‘A need to go further’: Labour warns government over vaccine rollout complacency

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Labor has written to Health Secretary Sajid Javid to express concern over the current state of England’s Covid vaccination program and called on the government to “move forward” to accelerate the rollout of doses among children, youth and pregnant women .

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In a letter shared with GranthshalaJohn Ashworth, the shadow health secretary, said “this is not the time for ministers to be complacent” that has been achieved and warned that “it is clear that the work of protecting the public has not yet been done”, a Again with the transition rate returning to the peak observed at the height of the second wave.

According to figures as of 30 September, around 50 local authorities across England – from London to Liverpool to Leicester – have offered single doses to more than half of all 18- to 29-year-olds in their region. Overall, 2,035,320 people in this age group are yet to get their first job.

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In other parts of the country, mainly in the capital, 30 percent of adults aged 50 and older were not vaccinated as of the end of last month, with wide disparities in coverage and infection rates among different ethnic groups.

Findings from the React study from Imperial College London, published earlier this week, showed that national cases are almost twice as high among people of black ethnicity (1.41 percent) versus those of white ethnicity (0.78 percent).

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Similarly, the rollout of dosages in young children continues to lag. As of 13 October, about 13 percent of children aged 12 to 15 had been vaccinated, compared to more than 40 percent of this age group in Scotland.

According to the Office for National Statistics, it comes amid rising case rates among secondary school students, one in 12 of whom were infected in the week ending October 9.

In his letter to the health secretary, Mr Ashworth said, “At the current rate of rollout in schools, it will take months to vaccinate all adolescents.” “Can you tell why this program is running so slowly?”

He also accused his counterpart of failing to address “confusion and misinformation” about vaccination of pregnant women, who have been slower than other groups.

The consequences of this hesitation were highlighted in new data released by the NHS earlier this week, showing that nearly 20 per cent of the most seriously ill Covid patients in hospital are pregnant women who have not been vaccinated .

“We need a strong public health communication strategy focused on vulnerable groups, including mothers, to combat dangerous misinformation,” Mr Ashworth wrote. “Can you assure lawmakers that pregnant women have not been forgotten?”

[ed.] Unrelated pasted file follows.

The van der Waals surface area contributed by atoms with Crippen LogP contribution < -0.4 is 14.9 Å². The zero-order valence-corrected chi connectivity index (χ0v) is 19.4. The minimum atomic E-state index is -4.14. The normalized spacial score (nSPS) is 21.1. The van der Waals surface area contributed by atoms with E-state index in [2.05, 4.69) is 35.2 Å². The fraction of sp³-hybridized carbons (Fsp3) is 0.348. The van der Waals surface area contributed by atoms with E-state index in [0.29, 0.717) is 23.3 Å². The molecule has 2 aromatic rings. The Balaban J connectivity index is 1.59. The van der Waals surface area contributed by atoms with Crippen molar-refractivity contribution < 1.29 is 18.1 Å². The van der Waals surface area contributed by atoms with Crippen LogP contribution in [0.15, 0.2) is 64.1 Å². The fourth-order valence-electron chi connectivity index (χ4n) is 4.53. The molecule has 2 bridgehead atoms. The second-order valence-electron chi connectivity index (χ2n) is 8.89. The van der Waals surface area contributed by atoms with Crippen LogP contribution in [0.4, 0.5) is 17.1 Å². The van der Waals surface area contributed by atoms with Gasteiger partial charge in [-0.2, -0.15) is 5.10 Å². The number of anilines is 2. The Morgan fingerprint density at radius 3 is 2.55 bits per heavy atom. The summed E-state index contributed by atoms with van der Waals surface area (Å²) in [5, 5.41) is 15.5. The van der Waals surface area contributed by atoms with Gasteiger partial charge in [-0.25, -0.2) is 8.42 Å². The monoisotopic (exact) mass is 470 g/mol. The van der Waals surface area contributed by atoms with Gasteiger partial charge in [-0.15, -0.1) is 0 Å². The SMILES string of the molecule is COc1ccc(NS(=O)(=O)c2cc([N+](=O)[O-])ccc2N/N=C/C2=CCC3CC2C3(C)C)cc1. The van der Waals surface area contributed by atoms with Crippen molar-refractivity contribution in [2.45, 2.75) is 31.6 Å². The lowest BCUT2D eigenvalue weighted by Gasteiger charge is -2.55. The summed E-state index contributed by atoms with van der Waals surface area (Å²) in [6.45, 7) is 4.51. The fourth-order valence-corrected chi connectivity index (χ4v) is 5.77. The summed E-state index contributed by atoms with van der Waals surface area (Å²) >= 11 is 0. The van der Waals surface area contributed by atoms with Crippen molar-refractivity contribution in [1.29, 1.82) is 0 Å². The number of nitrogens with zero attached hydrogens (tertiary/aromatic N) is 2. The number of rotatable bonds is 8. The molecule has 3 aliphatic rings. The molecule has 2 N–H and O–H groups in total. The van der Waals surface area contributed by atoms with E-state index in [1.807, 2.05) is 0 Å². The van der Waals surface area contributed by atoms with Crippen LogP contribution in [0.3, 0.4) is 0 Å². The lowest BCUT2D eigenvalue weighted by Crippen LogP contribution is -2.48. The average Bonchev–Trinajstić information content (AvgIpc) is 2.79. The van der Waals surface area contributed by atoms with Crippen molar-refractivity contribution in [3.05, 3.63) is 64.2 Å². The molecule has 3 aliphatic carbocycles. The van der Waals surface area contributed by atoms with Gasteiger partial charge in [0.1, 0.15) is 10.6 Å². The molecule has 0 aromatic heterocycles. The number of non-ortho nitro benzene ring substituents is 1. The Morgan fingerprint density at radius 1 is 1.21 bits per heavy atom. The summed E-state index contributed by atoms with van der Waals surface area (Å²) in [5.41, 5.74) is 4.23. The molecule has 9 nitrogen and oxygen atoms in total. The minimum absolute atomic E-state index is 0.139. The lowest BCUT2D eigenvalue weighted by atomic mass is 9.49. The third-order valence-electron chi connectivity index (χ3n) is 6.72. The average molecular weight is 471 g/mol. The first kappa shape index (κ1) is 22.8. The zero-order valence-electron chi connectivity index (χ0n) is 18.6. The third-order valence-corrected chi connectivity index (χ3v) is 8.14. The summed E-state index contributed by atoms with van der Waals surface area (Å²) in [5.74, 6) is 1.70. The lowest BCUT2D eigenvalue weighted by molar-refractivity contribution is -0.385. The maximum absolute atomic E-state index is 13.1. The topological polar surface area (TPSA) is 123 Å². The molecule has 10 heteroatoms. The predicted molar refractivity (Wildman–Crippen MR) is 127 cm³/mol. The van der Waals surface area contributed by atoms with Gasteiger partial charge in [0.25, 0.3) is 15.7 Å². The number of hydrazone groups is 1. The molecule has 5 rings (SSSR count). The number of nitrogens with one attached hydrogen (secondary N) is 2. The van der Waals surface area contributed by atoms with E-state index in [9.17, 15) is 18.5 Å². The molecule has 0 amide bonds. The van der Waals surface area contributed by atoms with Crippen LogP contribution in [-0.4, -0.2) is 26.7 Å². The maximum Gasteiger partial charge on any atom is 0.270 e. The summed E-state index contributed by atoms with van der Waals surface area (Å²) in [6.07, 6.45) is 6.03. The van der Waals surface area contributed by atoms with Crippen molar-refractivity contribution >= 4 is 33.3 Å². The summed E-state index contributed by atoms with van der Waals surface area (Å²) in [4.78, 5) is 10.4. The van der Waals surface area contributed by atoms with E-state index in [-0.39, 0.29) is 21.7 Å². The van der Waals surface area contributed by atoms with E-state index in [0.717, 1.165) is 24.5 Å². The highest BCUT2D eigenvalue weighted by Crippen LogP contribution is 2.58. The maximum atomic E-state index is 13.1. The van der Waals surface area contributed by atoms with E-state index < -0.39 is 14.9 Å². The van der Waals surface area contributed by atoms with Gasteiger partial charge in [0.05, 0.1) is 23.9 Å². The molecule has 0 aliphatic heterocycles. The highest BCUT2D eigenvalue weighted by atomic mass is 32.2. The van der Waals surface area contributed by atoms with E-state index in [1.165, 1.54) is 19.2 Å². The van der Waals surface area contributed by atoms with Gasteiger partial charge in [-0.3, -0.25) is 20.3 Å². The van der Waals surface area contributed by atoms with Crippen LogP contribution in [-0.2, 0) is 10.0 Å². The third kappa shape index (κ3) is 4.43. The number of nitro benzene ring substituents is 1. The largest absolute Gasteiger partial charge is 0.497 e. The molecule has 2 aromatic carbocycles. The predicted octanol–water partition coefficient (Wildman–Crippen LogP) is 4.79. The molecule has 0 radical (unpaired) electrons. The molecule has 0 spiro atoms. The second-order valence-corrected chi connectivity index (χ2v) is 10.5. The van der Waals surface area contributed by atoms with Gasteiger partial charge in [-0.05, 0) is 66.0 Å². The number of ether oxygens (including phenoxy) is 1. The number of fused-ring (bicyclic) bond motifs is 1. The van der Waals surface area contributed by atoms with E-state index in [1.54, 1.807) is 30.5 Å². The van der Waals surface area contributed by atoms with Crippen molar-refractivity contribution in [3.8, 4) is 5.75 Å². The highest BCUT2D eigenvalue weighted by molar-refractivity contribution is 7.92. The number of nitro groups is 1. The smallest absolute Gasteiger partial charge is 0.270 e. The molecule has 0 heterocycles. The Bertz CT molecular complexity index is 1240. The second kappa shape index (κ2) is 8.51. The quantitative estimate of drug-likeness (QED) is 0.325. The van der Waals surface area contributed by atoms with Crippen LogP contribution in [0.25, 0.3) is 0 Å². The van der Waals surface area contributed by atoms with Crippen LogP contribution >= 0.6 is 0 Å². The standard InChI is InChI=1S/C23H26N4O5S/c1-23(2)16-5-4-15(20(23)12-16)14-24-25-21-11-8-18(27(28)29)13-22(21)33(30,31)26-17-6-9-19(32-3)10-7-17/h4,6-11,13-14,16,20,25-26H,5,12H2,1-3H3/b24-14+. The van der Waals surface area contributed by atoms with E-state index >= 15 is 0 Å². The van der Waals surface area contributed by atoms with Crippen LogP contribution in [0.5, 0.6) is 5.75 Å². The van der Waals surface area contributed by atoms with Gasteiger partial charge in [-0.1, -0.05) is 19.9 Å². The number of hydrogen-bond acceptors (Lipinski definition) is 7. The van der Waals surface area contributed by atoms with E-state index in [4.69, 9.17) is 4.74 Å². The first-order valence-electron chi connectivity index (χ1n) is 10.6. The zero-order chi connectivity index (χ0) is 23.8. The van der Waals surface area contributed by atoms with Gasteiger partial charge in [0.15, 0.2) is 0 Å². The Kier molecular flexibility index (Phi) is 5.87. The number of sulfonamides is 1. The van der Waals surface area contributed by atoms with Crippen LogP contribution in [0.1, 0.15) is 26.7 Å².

Research shows that pregnant women and their babies are at no risk from vaccination.

Slow vaccination among 18- to 29-year-olds is most intense in Birmingham and London’s Waltham Forest, Camden and Barking and Dagenham, where half of this cohort were unvaccinated as of 30 September. Other local authorities with coverage rates below 60 percent include Liverpool, Peterborough, Manchester and Nottingham.

“Such a low coverage rate among people under the age of 30 is not enough,” said the shadow health secretary.

Health officials are particularly concerned about the lack of vaccine coverage in the pockets of the over 50 population, which is more vulnerable to serious illness and hospitalization than younger peers.

As of September 30, more than 25 percent of people aged 50 and older in Westminster, Lambeth, and Hammersmith and Fulham had not come forward for the first dose. Outside the capital, this figure is 19 percent in Manchester, 16 percent in Birmingham and 15 percent in Oxford.

Evelyn Akoto, head of the Council for Health and Wellbeing in Southwark, where 73 per cent of the over 50 have been fully vaccinated, said it is “not surprising” that the borough has more than other areas of England. The offtake is low.

“We know that some of our communities, especially our black and ethnic minority communities, lack confidence in the establishment and fear pre-Covid vaccine programs,” she said. “The concerns are complex, and they vary by ethnicity.”

He noted that highly diverse communities in boroughs such as Peckham have been targeted by anti-Vax people who have attempted to distribute misinformation among ethnic minority groups.

Ms Akoto said, while 88 percent of white people in Southwark have two doses, only 58 percent of black Caribbean people have been fully vaccinated, adding that the council is holding meetings with different communities, faith leaders and age groups. in order to encourage upliftment. . Volunteers have visited more than 7,000 homes in the borough to promote vaccines.

Race equality think tank, RunnyMed Trust, said mistrust of the vaccine program among ethnic minority groups was linked to “historic policy failures, such as the segregation brought about by Stop and Search”.

CEO Dr Halima Begum said: “Access to a vaccine is treated as a given. But what people don’t see is the fact that unequal access to health services leads to poor access to health services in disadvantaged communities and areas across the UK. Had to take less.

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Credit: www.independent.co.uk /

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